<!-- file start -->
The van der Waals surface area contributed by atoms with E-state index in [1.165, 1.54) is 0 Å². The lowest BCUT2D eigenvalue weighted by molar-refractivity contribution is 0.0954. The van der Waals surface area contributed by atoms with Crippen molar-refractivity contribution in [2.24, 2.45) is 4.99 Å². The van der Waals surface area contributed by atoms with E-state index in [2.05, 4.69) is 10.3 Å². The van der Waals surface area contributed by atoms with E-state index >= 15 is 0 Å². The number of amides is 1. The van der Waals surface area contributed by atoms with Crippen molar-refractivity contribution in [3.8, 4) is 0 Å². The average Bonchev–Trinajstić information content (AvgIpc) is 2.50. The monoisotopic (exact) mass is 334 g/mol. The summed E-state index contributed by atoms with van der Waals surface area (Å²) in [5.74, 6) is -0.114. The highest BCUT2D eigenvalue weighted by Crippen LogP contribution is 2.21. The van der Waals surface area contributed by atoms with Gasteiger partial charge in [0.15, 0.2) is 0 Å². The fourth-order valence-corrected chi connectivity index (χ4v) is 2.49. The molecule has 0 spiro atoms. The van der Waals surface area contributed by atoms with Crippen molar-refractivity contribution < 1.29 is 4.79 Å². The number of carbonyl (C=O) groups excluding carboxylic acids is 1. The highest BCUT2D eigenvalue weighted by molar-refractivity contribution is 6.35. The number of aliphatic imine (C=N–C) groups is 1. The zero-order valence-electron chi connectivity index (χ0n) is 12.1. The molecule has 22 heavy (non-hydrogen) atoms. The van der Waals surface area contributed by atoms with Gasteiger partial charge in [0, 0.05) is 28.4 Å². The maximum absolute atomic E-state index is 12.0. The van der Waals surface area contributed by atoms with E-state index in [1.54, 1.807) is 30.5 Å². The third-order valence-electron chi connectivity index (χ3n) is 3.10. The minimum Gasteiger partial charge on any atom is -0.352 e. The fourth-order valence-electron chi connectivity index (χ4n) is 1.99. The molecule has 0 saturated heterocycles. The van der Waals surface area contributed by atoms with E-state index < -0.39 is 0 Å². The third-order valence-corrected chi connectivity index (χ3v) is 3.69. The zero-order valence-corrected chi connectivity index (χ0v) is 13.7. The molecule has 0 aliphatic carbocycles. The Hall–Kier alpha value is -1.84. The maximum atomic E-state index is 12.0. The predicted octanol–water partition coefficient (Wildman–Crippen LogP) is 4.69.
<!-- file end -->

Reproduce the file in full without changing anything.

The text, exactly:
The van der Waals surface area contributed by atoms with E-state index in [1.165, 1.54) is 0 Å². The lowest BCUT2D eigenvalue weighted by molar-refractivity contribution is 0.0954. The van der Waals surface area contributed by atoms with Crippen molar-refractivity contribution in [2.24, 2.45) is 4.99 Å². The van der Waals surface area contributed by atoms with E-state index in [2.05, 4.69) is 10.3 Å². The van der Waals surface area contributed by atoms with E-state index >= 15 is 0 Å². The number of amides is 1. The van der Waals surface area contributed by atoms with Crippen molar-refractivity contribution in [3.8, 4) is 0 Å². The average Bonchev–Trinajstić information content (AvgIpc) is 2.50. The monoisotopic (exact) mass is 334 g/mol. The summed E-state index contributed by atoms with van der Waals surface area (Å²) in [5.74, 6) is -0.114. The highest BCUT2D eigenvalue weighted by Crippen LogP contribution is 2.21. The van der Waals surface area contributed by atoms with Gasteiger partial charge in [0.15, 0.2) is 0 Å². The fourth-order valence-corrected chi connectivity index (χ4v) is 2.49. The molecule has 0 spiro atoms. The van der Waals surface area contributed by atoms with Crippen molar-refractivity contribution < 1.29 is 4.79 Å². The number of carbonyl (C=O) groups excluding carboxylic acids is 1. The highest BCUT2D eigenvalue weighted by molar-refractivity contribution is 6.35. The number of aliphatic imine (C=N–C) groups is 1. The zero-order valence-electron chi connectivity index (χ0n) is 12.1. The molecule has 22 heavy (non-hydrogen) atoms. The van der Waals surface area contributed by atoms with Gasteiger partial charge in [0, 0.05) is 28.4 Å². The maximum absolute atomic E-state index is 12.0. The van der Waals surface area contributed by atoms with E-state index in [1.54, 1.807) is 30.5 Å². The third-order valence-electron chi connectivity index (χ3n) is 3.10. The minimum Gasteiger partial charge on any atom is -0.352 e. The fourth-order valence-electron chi connectivity index (χ4n) is 1.99. The molecule has 0 saturated heterocycles. The van der Waals surface area contributed by atoms with E-state index < -0.39 is 0 Å². The third-order valence-corrected chi connectivity index (χ3v) is 3.69. The zero-order valence-corrected chi connectivity index (χ0v) is 13.7. The molecule has 0 aliphatic carbocycles. The Hall–Kier alpha value is -1.84. The maximum atomic E-state index is 12.0. The predicted octanol–water partition coefficient (Wildman–Crippen LogP) is 4.69.